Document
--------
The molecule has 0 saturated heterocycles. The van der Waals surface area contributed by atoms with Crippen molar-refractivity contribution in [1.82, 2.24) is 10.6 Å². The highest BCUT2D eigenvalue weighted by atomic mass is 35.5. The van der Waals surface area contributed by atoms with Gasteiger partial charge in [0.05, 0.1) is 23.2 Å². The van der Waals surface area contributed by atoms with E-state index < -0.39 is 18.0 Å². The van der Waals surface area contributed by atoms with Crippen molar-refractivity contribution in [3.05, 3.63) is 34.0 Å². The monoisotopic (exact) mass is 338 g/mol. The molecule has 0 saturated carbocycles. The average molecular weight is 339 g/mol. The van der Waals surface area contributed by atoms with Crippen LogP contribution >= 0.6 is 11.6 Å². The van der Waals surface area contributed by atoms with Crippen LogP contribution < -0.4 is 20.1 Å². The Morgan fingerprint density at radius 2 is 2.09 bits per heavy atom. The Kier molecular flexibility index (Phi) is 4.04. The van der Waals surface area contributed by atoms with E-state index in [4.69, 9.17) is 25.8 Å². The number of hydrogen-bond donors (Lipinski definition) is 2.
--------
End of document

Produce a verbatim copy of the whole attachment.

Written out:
The molecule has 0 saturated heterocycles. The van der Waals surface area contributed by atoms with Crippen molar-refractivity contribution in [1.82, 2.24) is 10.6 Å². The highest BCUT2D eigenvalue weighted by atomic mass is 35.5. The van der Waals surface area contributed by atoms with Gasteiger partial charge in [0.05, 0.1) is 23.2 Å². The van der Waals surface area contributed by atoms with E-state index < -0.39 is 18.0 Å². The van der Waals surface area contributed by atoms with Crippen molar-refractivity contribution in [3.05, 3.63) is 34.0 Å². The monoisotopic (exact) mass is 338 g/mol. The molecule has 0 saturated carbocycles. The average molecular weight is 339 g/mol. The van der Waals surface area contributed by atoms with Crippen LogP contribution >= 0.6 is 11.6 Å². The van der Waals surface area contributed by atoms with Crippen LogP contribution < -0.4 is 20.1 Å². The Morgan fingerprint density at radius 2 is 2.09 bits per heavy atom. The Kier molecular flexibility index (Phi) is 4.04. The van der Waals surface area contributed by atoms with E-state index in [4.69, 9.17) is 25.8 Å². The number of hydrogen-bond donors (Lipinski definition) is 2.